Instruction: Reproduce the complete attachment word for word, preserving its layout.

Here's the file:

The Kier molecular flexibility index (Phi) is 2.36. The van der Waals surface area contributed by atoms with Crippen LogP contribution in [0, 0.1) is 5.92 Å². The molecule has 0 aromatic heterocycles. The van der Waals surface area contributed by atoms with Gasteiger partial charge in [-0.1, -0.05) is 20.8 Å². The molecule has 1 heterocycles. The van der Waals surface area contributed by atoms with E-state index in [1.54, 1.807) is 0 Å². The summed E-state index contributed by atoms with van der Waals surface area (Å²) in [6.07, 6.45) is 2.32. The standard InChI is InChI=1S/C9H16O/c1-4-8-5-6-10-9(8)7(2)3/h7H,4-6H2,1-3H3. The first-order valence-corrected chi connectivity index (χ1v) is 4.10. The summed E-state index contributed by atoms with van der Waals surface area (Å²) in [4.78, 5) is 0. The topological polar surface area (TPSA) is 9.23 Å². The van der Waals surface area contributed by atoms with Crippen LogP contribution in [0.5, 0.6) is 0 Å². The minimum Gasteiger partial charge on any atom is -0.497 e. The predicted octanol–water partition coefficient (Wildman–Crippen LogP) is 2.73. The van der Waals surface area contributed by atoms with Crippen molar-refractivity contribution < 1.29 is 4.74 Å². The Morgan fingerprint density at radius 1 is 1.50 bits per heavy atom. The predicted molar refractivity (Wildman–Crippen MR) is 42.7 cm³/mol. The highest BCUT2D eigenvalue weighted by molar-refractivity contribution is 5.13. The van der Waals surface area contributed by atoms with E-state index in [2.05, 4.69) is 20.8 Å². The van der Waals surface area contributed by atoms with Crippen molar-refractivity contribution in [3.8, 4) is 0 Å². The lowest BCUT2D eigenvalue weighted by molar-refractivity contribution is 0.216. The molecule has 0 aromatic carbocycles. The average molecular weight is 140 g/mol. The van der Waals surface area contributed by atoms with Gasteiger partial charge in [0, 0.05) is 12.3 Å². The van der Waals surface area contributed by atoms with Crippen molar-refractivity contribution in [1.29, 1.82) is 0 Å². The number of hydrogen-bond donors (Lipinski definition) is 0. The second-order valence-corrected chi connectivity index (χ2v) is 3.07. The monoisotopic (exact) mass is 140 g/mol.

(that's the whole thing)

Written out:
The Kier molecular flexibility index (Phi) is 2.36. The van der Waals surface area contributed by atoms with Crippen LogP contribution in [0, 0.1) is 5.92 Å². The molecule has 0 aromatic heterocycles. The van der Waals surface area contributed by atoms with Gasteiger partial charge in [-0.1, -0.05) is 20.8 Å². The molecule has 1 heterocycles. The van der Waals surface area contributed by atoms with E-state index in [1.54, 1.807) is 0 Å². The summed E-state index contributed by atoms with van der Waals surface area (Å²) in [6.07, 6.45) is 2.32. The standard InChI is InChI=1S/C9H16O/c1-4-8-5-6-10-9(8)7(2)3/h7H,4-6H2,1-3H3. The first-order valence-corrected chi connectivity index (χ1v) is 4.10. The summed E-state index contributed by atoms with van der Waals surface area (Å²) in [4.78, 5) is 0. The topological polar surface area (TPSA) is 9.23 Å². The van der Waals surface area contributed by atoms with Crippen LogP contribution in [0.5, 0.6) is 0 Å². The minimum Gasteiger partial charge on any atom is -0.497 e. The predicted octanol–water partition coefficient (Wildman–Crippen LogP) is 2.73. The van der Waals surface area contributed by atoms with Crippen molar-refractivity contribution < 1.29 is 4.74 Å². The Morgan fingerprint density at radius 1 is 1.50 bits per heavy atom. The predicted molar refractivity (Wildman–Crippen MR) is 42.7 cm³/mol. The highest BCUT2D eigenvalue weighted by molar-refractivity contribution is 5.13. The van der Waals surface area contributed by atoms with E-state index in [2.05, 4.69) is 20.8 Å². The van der Waals surface area contributed by atoms with Crippen molar-refractivity contribution in [3.8, 4) is 0 Å². The lowest BCUT2D eigenvalue weighted by molar-refractivity contribution is 0.216. The molecule has 0 aromatic carbocycles. The average molecular weight is 140 g/mol. The van der Waals surface area contributed by atoms with Gasteiger partial charge in [0, 0.05) is 12.3 Å². The van der Waals surface area contributed by atoms with Crippen molar-refractivity contribution in [1.29, 1.82) is 0 Å². The number of hydrogen-bond donors (Lipinski definition) is 0. The second-order valence-corrected chi connectivity index (χ2v) is 3.07. The monoisotopic (exact) mass is 140 g/mol.